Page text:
If anybody were looking for it, a tiny if instructive drama of proxy development-war politics in Orange County couldn’t be easier to find. So far, the election for the board of the Silverado-Modjeska Recreation and Parks District (SMRPD), which is the singular local governmental decision-making body in our unincorporated area of the County of Orange, has received little by way of coverage, endorsements, or the sun-shiney disinfectant of investigative journalism.
Nevertheless, attention must be paid because the SMRPD is our on-the-ground representative body, addressing maintenance of two parks, children’s center, trails, community recreation events.
Where there is fire, which always attracts coverage and interest and generous community engagement, there is smoke. Just now you can locate it in an inflamed grassroots democratic struggle against established political power represented by the current SMRPD incumbents running for “re-election” despite the uncomfortable fact that none of the three sitting directors was ever elected.
Two were political appointees of outgoing Supervisor Campbell, his flip ‘em the bird gesture to a mostly apolitical entity which took a very conservative — by which I mean conservationist — position of skepticism about development. The third, a Newport Beach resident who introduced a winery here, was appointed by the current board itself, in a funhouse technicality, after the board-favored elected candidate, a Tea Party type, resigned because she could not, she said, work with the lone remaining development skeptic, a conservancy activist.
You cannot make this stuff up but, alas, it seems you can’t report it either. That’s a shame, because these personifiers of writ-larger OC political culture and larger politics matter a lot by way of open space, transparency, good government and preserving what’s left of the Santa Ana Mountains ecosystem. They turn out to provide a helpful measure of how money and old-school gangster politics and a seemingly un-killable culture of dumb and dumber easy-trope cultural politics are still lived.
Of course, there’s the further problem that the numbers don’t add up in the eastern canyon communities of Silverado and Modjeska. These relatively small outposts, which everybody calls the jewels of the county, don’t have enough voters to demand the attention deserved. The canyons are full of natural beauty and recreation and, yes, threatened mountain lions that occasionally attack, birders, lost hikers, predictable wildfires, flooding and mudslides. But people, voters and activists also live here. In fact we’re a compelling demographic: self-esteeming longtime canyon families, equestrians, eco-activists and conservationists, live-free-or-die cowboys and Indians, wealthy people with faux ranchos, renters, commuters to jobs in the nearby big city, a pretty fair mix of Republicans and Democrats, Libertarians and Greens.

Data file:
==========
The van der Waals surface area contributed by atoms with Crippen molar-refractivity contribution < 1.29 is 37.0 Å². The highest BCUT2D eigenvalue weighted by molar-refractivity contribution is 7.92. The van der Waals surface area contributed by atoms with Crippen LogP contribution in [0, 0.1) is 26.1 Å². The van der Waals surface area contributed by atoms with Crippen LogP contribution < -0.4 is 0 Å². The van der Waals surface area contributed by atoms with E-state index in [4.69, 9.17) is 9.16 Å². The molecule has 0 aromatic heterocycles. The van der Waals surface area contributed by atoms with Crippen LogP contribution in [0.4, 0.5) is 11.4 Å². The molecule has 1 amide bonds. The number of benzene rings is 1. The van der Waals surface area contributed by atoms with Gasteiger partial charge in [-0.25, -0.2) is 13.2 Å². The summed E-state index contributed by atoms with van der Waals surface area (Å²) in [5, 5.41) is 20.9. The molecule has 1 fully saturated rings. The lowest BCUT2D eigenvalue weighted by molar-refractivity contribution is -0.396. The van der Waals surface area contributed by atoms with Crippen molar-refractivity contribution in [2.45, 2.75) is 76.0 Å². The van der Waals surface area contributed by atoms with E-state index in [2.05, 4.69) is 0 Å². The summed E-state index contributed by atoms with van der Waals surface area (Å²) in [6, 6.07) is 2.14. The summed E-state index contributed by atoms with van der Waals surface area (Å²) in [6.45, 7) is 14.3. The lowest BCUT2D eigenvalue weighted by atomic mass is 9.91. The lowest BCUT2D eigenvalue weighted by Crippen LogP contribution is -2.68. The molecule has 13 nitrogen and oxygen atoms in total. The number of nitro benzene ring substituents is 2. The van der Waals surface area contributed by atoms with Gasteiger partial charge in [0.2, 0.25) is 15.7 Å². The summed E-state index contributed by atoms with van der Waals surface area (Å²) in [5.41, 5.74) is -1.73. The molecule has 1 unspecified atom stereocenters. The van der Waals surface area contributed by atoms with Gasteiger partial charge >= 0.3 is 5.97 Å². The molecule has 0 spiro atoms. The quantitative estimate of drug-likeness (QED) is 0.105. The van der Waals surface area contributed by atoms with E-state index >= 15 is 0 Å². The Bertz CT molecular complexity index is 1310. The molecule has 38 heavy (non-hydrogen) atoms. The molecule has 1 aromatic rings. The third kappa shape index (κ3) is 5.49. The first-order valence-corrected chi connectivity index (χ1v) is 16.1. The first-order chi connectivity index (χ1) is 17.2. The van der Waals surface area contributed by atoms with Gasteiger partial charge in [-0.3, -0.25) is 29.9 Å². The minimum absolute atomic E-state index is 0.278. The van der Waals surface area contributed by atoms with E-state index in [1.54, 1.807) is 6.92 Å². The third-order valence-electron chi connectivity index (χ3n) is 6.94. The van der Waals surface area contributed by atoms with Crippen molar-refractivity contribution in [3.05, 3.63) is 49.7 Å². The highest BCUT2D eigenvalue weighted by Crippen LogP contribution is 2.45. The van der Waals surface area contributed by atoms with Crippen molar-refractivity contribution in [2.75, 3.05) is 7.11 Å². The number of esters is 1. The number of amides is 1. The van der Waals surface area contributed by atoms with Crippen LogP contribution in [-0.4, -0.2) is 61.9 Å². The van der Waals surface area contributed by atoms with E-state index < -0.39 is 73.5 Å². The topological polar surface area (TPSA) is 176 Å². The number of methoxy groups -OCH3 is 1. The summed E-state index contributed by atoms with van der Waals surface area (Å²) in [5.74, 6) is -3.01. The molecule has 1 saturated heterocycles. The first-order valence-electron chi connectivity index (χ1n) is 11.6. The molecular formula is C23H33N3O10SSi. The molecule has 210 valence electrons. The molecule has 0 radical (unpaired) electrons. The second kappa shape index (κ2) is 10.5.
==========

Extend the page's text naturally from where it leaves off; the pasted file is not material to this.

On a quiet day we’re a sanctuary of sorts, a retreat under the oak and sycamore canopy, below the two-peaked Saddleback, and surrounded by land controlled and patrolled by the ubiquitous Irvine Company, the Parks Service, the County and, yes, the Fire Watch volunteer residents, in their vests and golf carts.
We’re often seen as so darn peaceful, picturesque, rustic, and folksy. Maybe that’s what has made it easy for much local media to miss the people for the trees in the forest which sometimes burns, and saved by brave local and volunteer firefighters. Maybe that’s what has made it easy for local media to miss the unquiet story of majority board malfeasance, the failure of current board members to provide financial reports or even, yes, attend meetings, the most recent one cancelled for lack of a quorum one week before election. You can watch it all on You Tube, until you get as angry and disheartened as so many here, who wish for some recognition of their efforts at reform.
In the end, electoral politics in the canyons is as urgent as our fire alarm sirens. The SMRPD board has a democratic mandate to manage, administer and plan for the future of the area. Indeed, the politics of our semi-wild regions are all-too local, but the power struggle over a benign-seeming parks and recreation board with a relatively miniscule annual budget has the potential to make a huge impact.
Andrew Tonkovich lives in Modjeska Canyon, adjancent the historic home site of Madame Helena Modjeska and teaches research writing at UC Irvine, where he is the president of the union representing Librarians and Lecturers. His essays, shorts stories and reviews have appeared widely, including at the Los Angeles Review of Books, LA Times, OC Register Magazine, Ecotone and Best American Nonrequired Reading, He hosts Bibliocracy Radio, a weekly literary arts program on KPFK 90.7 FM and edits the West Coast literary magazine Santa Monica Review.